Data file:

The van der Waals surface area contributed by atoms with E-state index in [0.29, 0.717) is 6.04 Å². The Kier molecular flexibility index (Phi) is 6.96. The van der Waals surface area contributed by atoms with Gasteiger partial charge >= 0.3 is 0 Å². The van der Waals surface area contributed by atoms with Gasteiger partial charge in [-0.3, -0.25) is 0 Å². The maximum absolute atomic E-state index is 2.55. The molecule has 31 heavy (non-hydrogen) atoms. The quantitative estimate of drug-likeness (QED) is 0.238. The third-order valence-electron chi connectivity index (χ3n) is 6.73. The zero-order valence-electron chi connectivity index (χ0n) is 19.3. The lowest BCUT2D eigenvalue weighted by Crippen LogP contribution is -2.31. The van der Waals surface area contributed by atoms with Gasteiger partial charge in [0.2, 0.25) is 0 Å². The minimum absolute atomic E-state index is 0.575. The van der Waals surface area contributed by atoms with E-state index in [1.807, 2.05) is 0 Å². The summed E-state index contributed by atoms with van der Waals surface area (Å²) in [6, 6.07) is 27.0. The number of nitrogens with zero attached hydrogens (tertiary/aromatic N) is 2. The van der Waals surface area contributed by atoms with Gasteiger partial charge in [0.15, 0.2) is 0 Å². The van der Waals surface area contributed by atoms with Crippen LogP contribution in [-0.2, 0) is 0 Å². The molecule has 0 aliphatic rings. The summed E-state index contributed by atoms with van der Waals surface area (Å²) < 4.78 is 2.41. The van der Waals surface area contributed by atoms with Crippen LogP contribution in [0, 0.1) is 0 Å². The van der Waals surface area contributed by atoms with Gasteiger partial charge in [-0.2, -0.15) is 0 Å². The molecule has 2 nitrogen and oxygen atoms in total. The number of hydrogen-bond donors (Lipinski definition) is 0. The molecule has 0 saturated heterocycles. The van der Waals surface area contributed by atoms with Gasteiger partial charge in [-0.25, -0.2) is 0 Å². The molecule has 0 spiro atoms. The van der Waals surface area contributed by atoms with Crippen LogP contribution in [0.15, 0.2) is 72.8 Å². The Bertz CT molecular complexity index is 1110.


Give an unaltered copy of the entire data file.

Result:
The van der Waals surface area contributed by atoms with E-state index in [0.29, 0.717) is 6.04 Å². The Kier molecular flexibility index (Phi) is 6.96. The van der Waals surface area contributed by atoms with Gasteiger partial charge >= 0.3 is 0 Å². The van der Waals surface area contributed by atoms with Gasteiger partial charge in [-0.3, -0.25) is 0 Å². The maximum absolute atomic E-state index is 2.55. The molecule has 31 heavy (non-hydrogen) atoms. The quantitative estimate of drug-likeness (QED) is 0.238. The third-order valence-electron chi connectivity index (χ3n) is 6.73. The zero-order valence-electron chi connectivity index (χ0n) is 19.3. The lowest BCUT2D eigenvalue weighted by Crippen LogP contribution is -2.31. The van der Waals surface area contributed by atoms with Gasteiger partial charge in [0.2, 0.25) is 0 Å². The minimum absolute atomic E-state index is 0.575. The van der Waals surface area contributed by atoms with E-state index in [1.807, 2.05) is 0 Å². The summed E-state index contributed by atoms with van der Waals surface area (Å²) in [6, 6.07) is 27.0. The number of nitrogens with zero attached hydrogens (tertiary/aromatic N) is 2. The van der Waals surface area contributed by atoms with Gasteiger partial charge in [0.15, 0.2) is 0 Å². The van der Waals surface area contributed by atoms with Crippen LogP contribution in [-0.2, 0) is 0 Å². The molecule has 0 aliphatic rings. The summed E-state index contributed by atoms with van der Waals surface area (Å²) < 4.78 is 2.41. The van der Waals surface area contributed by atoms with Crippen LogP contribution in [0, 0.1) is 0 Å². The van der Waals surface area contributed by atoms with Gasteiger partial charge in [-0.2, -0.15) is 0 Å². The molecule has 2 nitrogen and oxygen atoms in total. The number of hydrogen-bond donors (Lipinski definition) is 0. The molecule has 0 saturated heterocycles. The van der Waals surface area contributed by atoms with Gasteiger partial charge in [-0.25, -0.2) is 0 Å². The molecule has 0 spiro atoms. The van der Waals surface area contributed by atoms with Crippen LogP contribution in [0.15, 0.2) is 72.8 Å². The Bertz CT molecular complexity index is 1110.